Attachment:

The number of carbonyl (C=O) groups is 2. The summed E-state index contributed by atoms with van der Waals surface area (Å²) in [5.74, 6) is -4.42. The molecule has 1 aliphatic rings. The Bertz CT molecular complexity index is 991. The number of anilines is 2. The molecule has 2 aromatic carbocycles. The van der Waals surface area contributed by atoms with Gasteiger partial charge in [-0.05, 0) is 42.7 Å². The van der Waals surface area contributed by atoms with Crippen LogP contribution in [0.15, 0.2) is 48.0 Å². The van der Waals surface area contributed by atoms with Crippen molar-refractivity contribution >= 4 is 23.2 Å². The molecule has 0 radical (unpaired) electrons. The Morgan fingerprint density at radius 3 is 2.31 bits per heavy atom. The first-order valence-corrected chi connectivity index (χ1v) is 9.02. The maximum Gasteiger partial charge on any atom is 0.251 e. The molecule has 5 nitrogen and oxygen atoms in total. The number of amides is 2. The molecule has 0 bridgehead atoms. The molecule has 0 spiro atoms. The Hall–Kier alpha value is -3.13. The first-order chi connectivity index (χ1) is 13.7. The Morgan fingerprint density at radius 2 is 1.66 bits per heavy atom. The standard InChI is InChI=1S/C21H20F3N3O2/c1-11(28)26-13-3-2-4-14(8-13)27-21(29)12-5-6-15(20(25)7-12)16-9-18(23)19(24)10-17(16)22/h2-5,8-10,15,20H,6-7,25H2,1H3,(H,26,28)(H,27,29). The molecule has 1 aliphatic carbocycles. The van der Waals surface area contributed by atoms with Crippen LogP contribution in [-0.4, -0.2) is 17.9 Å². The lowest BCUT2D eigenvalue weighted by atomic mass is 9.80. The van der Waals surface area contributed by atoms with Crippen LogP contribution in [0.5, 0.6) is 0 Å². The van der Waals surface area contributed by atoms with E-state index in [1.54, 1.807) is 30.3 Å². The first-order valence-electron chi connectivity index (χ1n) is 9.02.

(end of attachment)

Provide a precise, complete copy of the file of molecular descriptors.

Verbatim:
The number of carbonyl (C=O) groups is 2. The summed E-state index contributed by atoms with van der Waals surface area (Å²) in [5.74, 6) is -4.42. The molecule has 1 aliphatic rings. The Bertz CT molecular complexity index is 991. The number of anilines is 2. The molecule has 2 aromatic carbocycles. The van der Waals surface area contributed by atoms with Gasteiger partial charge in [-0.05, 0) is 42.7 Å². The van der Waals surface area contributed by atoms with Crippen LogP contribution in [0.15, 0.2) is 48.0 Å². The van der Waals surface area contributed by atoms with Crippen molar-refractivity contribution >= 4 is 23.2 Å². The molecule has 0 radical (unpaired) electrons. The Morgan fingerprint density at radius 3 is 2.31 bits per heavy atom. The first-order valence-corrected chi connectivity index (χ1v) is 9.02. The maximum Gasteiger partial charge on any atom is 0.251 e. The molecule has 5 nitrogen and oxygen atoms in total. The number of amides is 2. The molecule has 0 bridgehead atoms. The molecule has 0 spiro atoms. The Hall–Kier alpha value is -3.13. The first-order chi connectivity index (χ1) is 13.7. The Morgan fingerprint density at radius 2 is 1.66 bits per heavy atom. The standard InChI is InChI=1S/C21H20F3N3O2/c1-11(28)26-13-3-2-4-14(8-13)27-21(29)12-5-6-15(20(25)7-12)16-9-18(23)19(24)10-17(16)22/h2-5,8-10,15,20H,6-7,25H2,1H3,(H,26,28)(H,27,29). The molecule has 1 aliphatic carbocycles. The van der Waals surface area contributed by atoms with Crippen LogP contribution in [-0.4, -0.2) is 17.9 Å². The lowest BCUT2D eigenvalue weighted by atomic mass is 9.80. The van der Waals surface area contributed by atoms with Crippen LogP contribution in [0.5, 0.6) is 0 Å². The van der Waals surface area contributed by atoms with E-state index in [1.54, 1.807) is 30.3 Å². The first-order valence-electron chi connectivity index (χ1n) is 9.02.